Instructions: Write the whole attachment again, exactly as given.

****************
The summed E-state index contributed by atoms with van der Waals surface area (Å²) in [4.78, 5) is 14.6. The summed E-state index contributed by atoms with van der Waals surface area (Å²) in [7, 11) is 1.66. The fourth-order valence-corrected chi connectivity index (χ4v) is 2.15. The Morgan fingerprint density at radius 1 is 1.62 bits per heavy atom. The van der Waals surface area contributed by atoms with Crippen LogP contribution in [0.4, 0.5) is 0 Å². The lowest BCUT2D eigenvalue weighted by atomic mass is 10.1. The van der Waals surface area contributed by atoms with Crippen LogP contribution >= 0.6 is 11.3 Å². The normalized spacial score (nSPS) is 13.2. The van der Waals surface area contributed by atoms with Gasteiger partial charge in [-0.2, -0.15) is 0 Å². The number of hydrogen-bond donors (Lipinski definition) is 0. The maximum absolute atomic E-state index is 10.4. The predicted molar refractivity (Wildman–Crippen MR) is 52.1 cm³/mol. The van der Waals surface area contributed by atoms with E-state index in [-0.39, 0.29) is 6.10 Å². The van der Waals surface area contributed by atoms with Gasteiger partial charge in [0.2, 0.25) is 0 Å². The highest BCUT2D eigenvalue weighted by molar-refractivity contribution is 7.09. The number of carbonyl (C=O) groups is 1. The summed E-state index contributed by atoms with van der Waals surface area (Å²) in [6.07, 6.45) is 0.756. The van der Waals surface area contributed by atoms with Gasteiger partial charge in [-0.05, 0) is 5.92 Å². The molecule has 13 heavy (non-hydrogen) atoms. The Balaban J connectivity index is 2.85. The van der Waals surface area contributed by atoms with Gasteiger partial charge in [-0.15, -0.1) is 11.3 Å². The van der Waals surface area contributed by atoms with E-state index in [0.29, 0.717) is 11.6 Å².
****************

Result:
The summed E-state index contributed by atoms with van der Waals surface area (Å²) in [4.78, 5) is 14.6. The summed E-state index contributed by atoms with van der Waals surface area (Å²) in [7, 11) is 1.66. The fourth-order valence-corrected chi connectivity index (χ4v) is 2.15. The Morgan fingerprint density at radius 1 is 1.62 bits per heavy atom. The van der Waals surface area contributed by atoms with Crippen LogP contribution in [0.4, 0.5) is 0 Å². The lowest BCUT2D eigenvalue weighted by atomic mass is 10.1. The van der Waals surface area contributed by atoms with Crippen LogP contribution >= 0.6 is 11.3 Å². The normalized spacial score (nSPS) is 13.2. The van der Waals surface area contributed by atoms with Gasteiger partial charge in [-0.2, -0.15) is 0 Å². The number of hydrogen-bond donors (Lipinski definition) is 0. The maximum absolute atomic E-state index is 10.4. The predicted molar refractivity (Wildman–Crippen MR) is 52.1 cm³/mol. The van der Waals surface area contributed by atoms with E-state index in [-0.39, 0.29) is 6.10 Å². The van der Waals surface area contributed by atoms with Gasteiger partial charge in [0.2, 0.25) is 0 Å². The highest BCUT2D eigenvalue weighted by molar-refractivity contribution is 7.09. The number of carbonyl (C=O) groups is 1. The summed E-state index contributed by atoms with van der Waals surface area (Å²) in [6.07, 6.45) is 0.756. The van der Waals surface area contributed by atoms with Gasteiger partial charge in [-0.05, 0) is 5.92 Å². The molecule has 13 heavy (non-hydrogen) atoms. The Balaban J connectivity index is 2.85. The van der Waals surface area contributed by atoms with Gasteiger partial charge in [-0.15, -0.1) is 11.3 Å². The van der Waals surface area contributed by atoms with E-state index in [0.29, 0.717) is 11.6 Å².